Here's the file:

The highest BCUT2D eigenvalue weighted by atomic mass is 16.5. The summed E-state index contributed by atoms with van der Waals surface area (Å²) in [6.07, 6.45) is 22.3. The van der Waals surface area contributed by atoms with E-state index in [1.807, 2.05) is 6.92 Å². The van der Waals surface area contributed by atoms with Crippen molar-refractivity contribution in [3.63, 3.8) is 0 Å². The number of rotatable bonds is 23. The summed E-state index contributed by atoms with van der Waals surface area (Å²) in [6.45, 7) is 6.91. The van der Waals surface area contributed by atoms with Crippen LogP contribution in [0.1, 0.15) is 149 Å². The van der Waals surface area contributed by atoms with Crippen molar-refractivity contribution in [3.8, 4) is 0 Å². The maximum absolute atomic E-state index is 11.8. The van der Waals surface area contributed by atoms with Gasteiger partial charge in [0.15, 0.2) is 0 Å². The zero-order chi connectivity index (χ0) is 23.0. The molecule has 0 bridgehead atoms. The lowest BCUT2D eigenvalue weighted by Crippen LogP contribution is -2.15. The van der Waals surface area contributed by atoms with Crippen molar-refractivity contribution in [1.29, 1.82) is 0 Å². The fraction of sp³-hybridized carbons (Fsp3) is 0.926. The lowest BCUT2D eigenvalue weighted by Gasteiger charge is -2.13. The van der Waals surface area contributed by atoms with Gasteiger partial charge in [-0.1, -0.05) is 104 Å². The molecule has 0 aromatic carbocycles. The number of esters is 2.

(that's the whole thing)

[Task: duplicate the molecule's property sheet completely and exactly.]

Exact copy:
The highest BCUT2D eigenvalue weighted by atomic mass is 16.5. The summed E-state index contributed by atoms with van der Waals surface area (Å²) in [6.07, 6.45) is 22.3. The van der Waals surface area contributed by atoms with E-state index in [1.807, 2.05) is 6.92 Å². The van der Waals surface area contributed by atoms with Crippen molar-refractivity contribution in [3.63, 3.8) is 0 Å². The number of rotatable bonds is 23. The summed E-state index contributed by atoms with van der Waals surface area (Å²) in [6.45, 7) is 6.91. The van der Waals surface area contributed by atoms with Crippen LogP contribution in [0.1, 0.15) is 149 Å². The van der Waals surface area contributed by atoms with Crippen molar-refractivity contribution in [3.8, 4) is 0 Å². The maximum absolute atomic E-state index is 11.8. The van der Waals surface area contributed by atoms with Gasteiger partial charge in [0.15, 0.2) is 0 Å². The zero-order chi connectivity index (χ0) is 23.0. The molecule has 0 bridgehead atoms. The lowest BCUT2D eigenvalue weighted by Crippen LogP contribution is -2.15. The van der Waals surface area contributed by atoms with Crippen molar-refractivity contribution in [1.29, 1.82) is 0 Å². The fraction of sp³-hybridized carbons (Fsp3) is 0.926. The lowest BCUT2D eigenvalue weighted by Gasteiger charge is -2.13. The van der Waals surface area contributed by atoms with Gasteiger partial charge in [-0.1, -0.05) is 104 Å². The molecule has 0 aromatic carbocycles. The number of esters is 2.